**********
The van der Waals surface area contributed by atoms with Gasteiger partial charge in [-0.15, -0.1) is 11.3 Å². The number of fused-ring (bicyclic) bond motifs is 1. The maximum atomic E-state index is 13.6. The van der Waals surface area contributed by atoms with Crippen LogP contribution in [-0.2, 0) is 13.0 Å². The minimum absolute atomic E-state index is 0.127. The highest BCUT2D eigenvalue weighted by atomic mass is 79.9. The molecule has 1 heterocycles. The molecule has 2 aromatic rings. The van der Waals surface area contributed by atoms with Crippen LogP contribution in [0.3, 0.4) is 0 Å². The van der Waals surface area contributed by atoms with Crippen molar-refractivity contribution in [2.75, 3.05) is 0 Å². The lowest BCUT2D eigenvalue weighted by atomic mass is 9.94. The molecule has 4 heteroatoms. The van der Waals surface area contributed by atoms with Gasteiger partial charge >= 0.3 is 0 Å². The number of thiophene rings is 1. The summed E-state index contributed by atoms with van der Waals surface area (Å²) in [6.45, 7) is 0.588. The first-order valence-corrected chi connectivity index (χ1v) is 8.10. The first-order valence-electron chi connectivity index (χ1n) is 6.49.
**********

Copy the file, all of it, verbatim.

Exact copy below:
The van der Waals surface area contributed by atoms with Gasteiger partial charge in [-0.15, -0.1) is 11.3 Å². The number of fused-ring (bicyclic) bond motifs is 1. The maximum atomic E-state index is 13.6. The van der Waals surface area contributed by atoms with Crippen LogP contribution in [-0.2, 0) is 13.0 Å². The minimum absolute atomic E-state index is 0.127. The highest BCUT2D eigenvalue weighted by atomic mass is 79.9. The molecule has 1 heterocycles. The molecule has 2 aromatic rings. The van der Waals surface area contributed by atoms with Crippen LogP contribution in [0.3, 0.4) is 0 Å². The van der Waals surface area contributed by atoms with Crippen molar-refractivity contribution in [2.75, 3.05) is 0 Å². The lowest BCUT2D eigenvalue weighted by atomic mass is 9.94. The molecule has 4 heteroatoms. The van der Waals surface area contributed by atoms with Gasteiger partial charge >= 0.3 is 0 Å². The number of thiophene rings is 1. The summed E-state index contributed by atoms with van der Waals surface area (Å²) in [6.45, 7) is 0.588. The first-order valence-corrected chi connectivity index (χ1v) is 8.10. The first-order valence-electron chi connectivity index (χ1n) is 6.49.